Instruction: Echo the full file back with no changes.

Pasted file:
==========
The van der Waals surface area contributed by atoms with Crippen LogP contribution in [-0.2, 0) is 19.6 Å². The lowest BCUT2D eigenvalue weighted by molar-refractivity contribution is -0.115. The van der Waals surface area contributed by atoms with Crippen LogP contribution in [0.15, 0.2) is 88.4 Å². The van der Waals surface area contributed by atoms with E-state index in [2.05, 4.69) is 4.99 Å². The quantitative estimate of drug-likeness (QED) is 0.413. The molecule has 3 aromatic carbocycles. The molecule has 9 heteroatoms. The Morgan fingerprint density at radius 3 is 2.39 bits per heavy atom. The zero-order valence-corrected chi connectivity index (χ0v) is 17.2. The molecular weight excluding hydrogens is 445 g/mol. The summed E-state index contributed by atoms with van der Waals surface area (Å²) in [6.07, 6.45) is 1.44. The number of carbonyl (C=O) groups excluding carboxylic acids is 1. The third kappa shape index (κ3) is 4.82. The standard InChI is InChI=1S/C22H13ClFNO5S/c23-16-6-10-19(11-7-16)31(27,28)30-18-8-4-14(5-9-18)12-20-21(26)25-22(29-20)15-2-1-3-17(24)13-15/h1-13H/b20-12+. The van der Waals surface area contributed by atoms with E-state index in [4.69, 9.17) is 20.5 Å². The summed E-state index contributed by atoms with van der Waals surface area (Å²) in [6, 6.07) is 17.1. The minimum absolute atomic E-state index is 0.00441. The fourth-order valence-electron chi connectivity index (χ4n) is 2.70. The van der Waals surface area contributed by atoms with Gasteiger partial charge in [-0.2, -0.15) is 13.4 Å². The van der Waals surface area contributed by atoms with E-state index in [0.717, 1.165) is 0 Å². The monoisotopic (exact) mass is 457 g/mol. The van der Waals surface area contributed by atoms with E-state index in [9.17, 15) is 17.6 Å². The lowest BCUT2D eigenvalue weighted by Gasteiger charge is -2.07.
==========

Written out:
The van der Waals surface area contributed by atoms with Crippen LogP contribution in [-0.2, 0) is 19.6 Å². The lowest BCUT2D eigenvalue weighted by molar-refractivity contribution is -0.115. The van der Waals surface area contributed by atoms with Crippen LogP contribution in [0.15, 0.2) is 88.4 Å². The van der Waals surface area contributed by atoms with E-state index in [2.05, 4.69) is 4.99 Å². The quantitative estimate of drug-likeness (QED) is 0.413. The molecule has 3 aromatic carbocycles. The molecule has 9 heteroatoms. The Morgan fingerprint density at radius 3 is 2.39 bits per heavy atom. The zero-order valence-corrected chi connectivity index (χ0v) is 17.2. The molecular weight excluding hydrogens is 445 g/mol. The summed E-state index contributed by atoms with van der Waals surface area (Å²) in [6.07, 6.45) is 1.44. The number of carbonyl (C=O) groups excluding carboxylic acids is 1. The third kappa shape index (κ3) is 4.82. The standard InChI is InChI=1S/C22H13ClFNO5S/c23-16-6-10-19(11-7-16)31(27,28)30-18-8-4-14(5-9-18)12-20-21(26)25-22(29-20)15-2-1-3-17(24)13-15/h1-13H/b20-12+. The van der Waals surface area contributed by atoms with E-state index in [4.69, 9.17) is 20.5 Å². The summed E-state index contributed by atoms with van der Waals surface area (Å²) in [6, 6.07) is 17.1. The minimum absolute atomic E-state index is 0.00441. The fourth-order valence-electron chi connectivity index (χ4n) is 2.70. The van der Waals surface area contributed by atoms with Gasteiger partial charge in [-0.2, -0.15) is 13.4 Å². The van der Waals surface area contributed by atoms with E-state index in [0.717, 1.165) is 0 Å². The monoisotopic (exact) mass is 457 g/mol. The van der Waals surface area contributed by atoms with E-state index in [9.17, 15) is 17.6 Å². The lowest BCUT2D eigenvalue weighted by Gasteiger charge is -2.07.